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What does the red of Christmas symbolize?

What does the red of Christmas symbolize?

The color red has become strongly associated with Christmas over the centuries. But why is red such a significant color during the holiday season? Here we explore the history, meaning, and symbolism behind the red of Christmas.

The History of Red in Christmas

The use of the color red during Christmas began with the history and legends around Saint Nicholas. Saint Nicholas was a Christian bishop in the Greek city of Myra during the 4th century A.D. He became famous for his generosity and gift giving, especially to children and the poor.

According to one legend, Saint Nicholas learned of a poor man who could not afford dowries for his three daughters to be married. Saint Nicholas secretly threw three bags of gold down the man’s chimney, which landed in the daughters’ stockings hung by the fire to dry. This led to the tradition of children hanging stockings on Christmas Eve hoping Saint Nicholas would fill them with gifts and treats. As the legend of Saint Nicholas spread, he became known by the name Santa Claus.

In early depictions of Saint Nicholas from Greece, Turkey, and other Eastern Orthodox areas, he was shown wearing traditional red bishop robes. When the Saint Nicholas legends made their way to Europe, artists continued to portray Santa Claus in red robes and clothing.

The Meaning of the Color Red

The emphasis on the color red for Christmas is not just tied to Saint Nicholas legends. Red also carries symbolism that evokes the meaning of Christmas.

In color psychology, red is associated with excitement, passion, anger, action, stimulation, and aggression. It catches people’s attention and increases heart rate and blood pressure. The boldness of red elicits strong emotions and is seen as an intense, energetic color.

During the festive Christmas season, red represents the excitement, action, and vibrancy of the holidays. It stimulates energetic, joyful feelings appropriate for a celebration. The passion and thrill of Christmas morning are reflected in Christmas colors that feature bright, deep reds.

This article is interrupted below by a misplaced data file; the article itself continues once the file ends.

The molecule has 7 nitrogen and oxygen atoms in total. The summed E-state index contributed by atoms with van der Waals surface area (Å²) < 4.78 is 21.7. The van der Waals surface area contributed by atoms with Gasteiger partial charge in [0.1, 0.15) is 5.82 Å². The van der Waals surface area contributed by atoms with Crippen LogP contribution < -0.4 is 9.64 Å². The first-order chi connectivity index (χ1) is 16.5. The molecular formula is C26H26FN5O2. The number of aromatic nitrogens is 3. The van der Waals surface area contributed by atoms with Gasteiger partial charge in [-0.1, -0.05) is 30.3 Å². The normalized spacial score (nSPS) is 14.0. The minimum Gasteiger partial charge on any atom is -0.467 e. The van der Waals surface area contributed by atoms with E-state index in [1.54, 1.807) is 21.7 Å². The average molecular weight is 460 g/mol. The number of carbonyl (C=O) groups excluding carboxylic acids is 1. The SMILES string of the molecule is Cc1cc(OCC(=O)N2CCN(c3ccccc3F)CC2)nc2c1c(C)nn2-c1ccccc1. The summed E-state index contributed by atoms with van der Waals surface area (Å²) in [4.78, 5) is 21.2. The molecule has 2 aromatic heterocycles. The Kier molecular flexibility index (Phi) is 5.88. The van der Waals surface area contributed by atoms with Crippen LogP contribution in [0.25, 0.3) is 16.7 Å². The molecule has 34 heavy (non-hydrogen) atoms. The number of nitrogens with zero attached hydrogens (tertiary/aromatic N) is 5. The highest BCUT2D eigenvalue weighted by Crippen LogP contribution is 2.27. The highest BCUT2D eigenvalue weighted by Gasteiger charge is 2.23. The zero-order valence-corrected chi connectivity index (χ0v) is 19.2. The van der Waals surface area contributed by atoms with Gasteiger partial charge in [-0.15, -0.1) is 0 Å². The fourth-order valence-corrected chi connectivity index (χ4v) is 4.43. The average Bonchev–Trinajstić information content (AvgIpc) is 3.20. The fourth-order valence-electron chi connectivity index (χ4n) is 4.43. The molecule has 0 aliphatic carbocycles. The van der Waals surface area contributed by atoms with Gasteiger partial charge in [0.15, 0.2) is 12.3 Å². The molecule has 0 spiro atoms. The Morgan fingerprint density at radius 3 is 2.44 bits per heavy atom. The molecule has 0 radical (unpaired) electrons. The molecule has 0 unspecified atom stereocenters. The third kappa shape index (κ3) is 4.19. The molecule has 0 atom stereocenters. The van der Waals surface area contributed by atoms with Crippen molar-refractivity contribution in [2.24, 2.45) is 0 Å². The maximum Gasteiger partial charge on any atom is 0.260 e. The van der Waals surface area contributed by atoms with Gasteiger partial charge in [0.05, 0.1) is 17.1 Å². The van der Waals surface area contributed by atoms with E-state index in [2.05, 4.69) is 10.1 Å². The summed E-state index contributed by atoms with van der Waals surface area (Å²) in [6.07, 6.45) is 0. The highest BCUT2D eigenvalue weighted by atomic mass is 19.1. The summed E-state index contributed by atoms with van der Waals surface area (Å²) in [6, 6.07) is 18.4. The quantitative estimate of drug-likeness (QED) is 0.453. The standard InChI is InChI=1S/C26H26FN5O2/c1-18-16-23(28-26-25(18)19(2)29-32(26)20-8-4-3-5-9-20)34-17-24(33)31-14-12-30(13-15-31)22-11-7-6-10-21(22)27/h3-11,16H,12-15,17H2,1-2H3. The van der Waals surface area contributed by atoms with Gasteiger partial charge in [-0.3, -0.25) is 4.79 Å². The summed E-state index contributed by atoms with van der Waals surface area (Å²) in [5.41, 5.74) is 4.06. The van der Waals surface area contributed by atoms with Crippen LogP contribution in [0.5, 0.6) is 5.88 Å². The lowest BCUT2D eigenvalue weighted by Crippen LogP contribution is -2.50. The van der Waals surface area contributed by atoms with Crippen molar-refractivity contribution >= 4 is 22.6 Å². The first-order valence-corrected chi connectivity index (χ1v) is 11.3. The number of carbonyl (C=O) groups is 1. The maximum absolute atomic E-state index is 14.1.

Red is also tied to love, warmth, comfort, and security. In the winter, red conjures up a warm hearth fire, Christmas stockings hanging with care, and being with loved ones. Rich red velvets and Christmas sweaters evoke cozy wintertime feelings.

As the color of the heart, red is connected to love and affection. The loving spirit of Christmas is represented by gifts wrapped in red paper or ribbons. Red poinsettias symbolize the deep love of the Christmas season.

Christian Symbolism

For Christians, red holds special spiritual symbolism related to Jesus’s death and resurrection. In the Bible, Isaiah 1:18 describes sins being red like crimson but made “white as snow” through God’s forgiveness. Red religious vestments symbolize the blood of martyrs and Jesus’ sacrifice.

The use of red at Christmas stems back to the fourth century with Saint Nicholas’s red bishop robes. But the poignant Christian meaning behind red came to prominence during the Middle Ages. Red symbolized the blood of Christ and the Christian church. It was featured heavily in holiday imagery to honor Jesus and represent his sacrifice.

This symbolism continues today, as red depicts the death of Jesus and the promise of salvation. It reminds Christians of the love and sacrifice of God on Christmas Day. Christmas cards with religious imagery often show Mary and Jesus wrapped in red robes or blankets signifying the blood of Christ.